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Sunday, April 21
The Indiana Daily Student

Goodbye to the Wildcats

How ‘High School Musical’ has changed pop culture

Ihave had so many great school memories, but unfortunately it’s time to say goodbye.

No, I’m not graduating from IU – rather, it’s a farewell to my East High Wildcat friends, as “High School Musical 3: Senior Year” hits theaters tomorrow.

You probably view the “High School Musical” series as the cheesy movies your 9-year-old cousin loves. I won’t waste time defending its awesomeness, but there’s no denying its impact on the entertainment industry.

Debuting on the Disney Channel in January 2006, the first installment was an instant hit with 7.7 million viewers, with its soundtrack becoming the top-selling album of the year. The sequel shattered those numbers, pulling in 17.2 million viewers on its first airing.

For those who have never seen the movies, Zac Efron stars as uber high school jock Troy Bolton, who joins his school’s musical theater department. His teammates get mad for abandoning them for musicals (although they have no problem expressing this anger through song and dance themselves) and the theater crowd feels invaded. Like any other kids’ movie, they all learn to follow their dreams and be friends.

Aside from its financial achievements, the series should have a lasting impact on the viewing habits of its young, impressionable and obsessive fans. Despite the recent success of “Hairspray” and “Mamma Mia,” the musical genre has been a longtime hard box-office sell.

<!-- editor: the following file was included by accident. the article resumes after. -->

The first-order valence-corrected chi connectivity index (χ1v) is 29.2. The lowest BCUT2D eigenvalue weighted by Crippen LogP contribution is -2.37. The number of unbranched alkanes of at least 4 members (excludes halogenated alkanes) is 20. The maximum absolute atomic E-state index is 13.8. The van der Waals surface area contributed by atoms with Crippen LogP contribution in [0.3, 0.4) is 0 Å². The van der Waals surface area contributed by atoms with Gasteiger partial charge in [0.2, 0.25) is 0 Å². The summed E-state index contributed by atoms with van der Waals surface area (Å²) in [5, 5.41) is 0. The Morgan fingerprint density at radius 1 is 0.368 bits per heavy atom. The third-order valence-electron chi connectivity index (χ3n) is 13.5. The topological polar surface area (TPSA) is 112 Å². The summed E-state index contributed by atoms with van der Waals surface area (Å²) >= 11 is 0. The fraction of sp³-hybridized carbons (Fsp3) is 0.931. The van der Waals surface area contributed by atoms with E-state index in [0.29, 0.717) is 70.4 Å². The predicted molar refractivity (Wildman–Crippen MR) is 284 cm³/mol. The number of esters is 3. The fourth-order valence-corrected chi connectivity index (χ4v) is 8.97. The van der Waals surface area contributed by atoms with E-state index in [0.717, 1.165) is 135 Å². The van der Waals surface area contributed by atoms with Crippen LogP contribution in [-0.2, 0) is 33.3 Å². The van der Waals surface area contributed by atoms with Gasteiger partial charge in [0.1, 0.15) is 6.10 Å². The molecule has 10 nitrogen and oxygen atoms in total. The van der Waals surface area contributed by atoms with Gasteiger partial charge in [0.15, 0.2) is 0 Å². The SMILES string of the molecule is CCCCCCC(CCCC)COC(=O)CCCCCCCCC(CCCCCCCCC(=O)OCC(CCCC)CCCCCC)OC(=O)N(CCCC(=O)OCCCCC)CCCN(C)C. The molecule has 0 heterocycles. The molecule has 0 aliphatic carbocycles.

Will youngsters raised on “High School Musical” continue to embrace the genre as they grow up or abandon it like most of us raised on “Aladdin” and “The Little Mermaid” did to those movies?

This will be especially interesting among the strong young male fan base for whom liking the musical genre is often considered social suicide. Will they follow their newfound interest to drama club or ditch it for “masculine” sports teams?

The series has also greatly shaped young audiences’ choice in music. Disney frequently dominates the music charts, as it’s able to filter content through its various outlets, such as Miley Cyrus on “Hannah Montana,” or the Jonas Brothers in “Camp Rock.” Sadly this force-feeding may hinder youngsters from developing their own taste of music.

Sure, as a fourth grader constantly watching MTV back in 1997 I was brainwashed by their selected “hip” videos, but for every Hanson and Will Smith video there was some Fiona Apple and U2. Hopefully when audiences graduate from Disney they will know how to find other music they can relate to.

As the first installment to hit movie theaters, “High School Musical 3” has a $30 million budget, a major increase from the $7 million the second one cost. Superstar Efron will make $3 million alone on this one. Of course, the increased budget allows for a much more flashy spectacle. Hopefully, among all the new razzle dazzle, the film won’t lose its sincerity and heart. It definitely won’t shed the wholesome, G-rated values.

Thinking about this new film’s possible success, consider this: If only the 17 million viewers from the sequel show up this weekend, its box office pull would be more than $100 million, assuming the normal $7-$10 ticket prices.

That probably won’t be quite the case. Parents now actually have to drive kids to the theater, rather than just sitting them in front of a TV, which could be reason the original was so popular. It will be interesting to see whether the parents do take their kids or just wait for the DVD.

As today’s leading teen heartthrob, Efron is the most likely to graduate from Disney. Justin Timberlake, Lindsay Lohan and many before him have tried to make the jump to adult careers. April’s “Seventeen Again” will be his first real outing to determine whether he follows in the path of Leonardo DiCaprio or the two Coreys.

Ashley Tisdale, Vanessa Hudgens, Corbin Bleu, and Lukas Grabeel don’t seem as eager to bolt from the mouse.

Regardless of how their careers turn out, hopefully they agree to “High School Musical Reunion” 10 years from now.

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